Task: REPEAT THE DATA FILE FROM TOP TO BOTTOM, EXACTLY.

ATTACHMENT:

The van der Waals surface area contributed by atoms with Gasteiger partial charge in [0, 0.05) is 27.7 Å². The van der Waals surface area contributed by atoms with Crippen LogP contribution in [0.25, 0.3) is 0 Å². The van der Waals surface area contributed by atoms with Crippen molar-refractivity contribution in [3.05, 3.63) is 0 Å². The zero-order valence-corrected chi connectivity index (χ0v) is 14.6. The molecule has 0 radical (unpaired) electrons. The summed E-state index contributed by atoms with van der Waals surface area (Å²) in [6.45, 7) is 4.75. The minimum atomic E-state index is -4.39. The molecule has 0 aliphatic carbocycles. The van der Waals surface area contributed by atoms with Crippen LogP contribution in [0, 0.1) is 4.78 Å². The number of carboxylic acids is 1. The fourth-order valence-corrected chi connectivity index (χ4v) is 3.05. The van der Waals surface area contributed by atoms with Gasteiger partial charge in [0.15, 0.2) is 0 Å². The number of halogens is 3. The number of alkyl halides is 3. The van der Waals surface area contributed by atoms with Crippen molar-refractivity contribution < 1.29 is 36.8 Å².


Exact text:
The van der Waals surface area contributed by atoms with Gasteiger partial charge in [0, 0.05) is 27.7 Å². The van der Waals surface area contributed by atoms with Crippen LogP contribution in [0.25, 0.3) is 0 Å². The van der Waals surface area contributed by atoms with Crippen molar-refractivity contribution in [3.05, 3.63) is 0 Å². The zero-order valence-corrected chi connectivity index (χ0v) is 14.6. The molecule has 0 radical (unpaired) electrons. The summed E-state index contributed by atoms with van der Waals surface area (Å²) in [6.45, 7) is 4.75. The minimum atomic E-state index is -4.39. The molecule has 0 aliphatic carbocycles. The van der Waals surface area contributed by atoms with Crippen LogP contribution in [0, 0.1) is 4.78 Å². The number of carboxylic acids is 1. The fourth-order valence-corrected chi connectivity index (χ4v) is 3.05. The van der Waals surface area contributed by atoms with Gasteiger partial charge in [0.15, 0.2) is 0 Å². The number of halogens is 3. The number of alkyl halides is 3. The van der Waals surface area contributed by atoms with Crippen molar-refractivity contribution < 1.29 is 36.8 Å².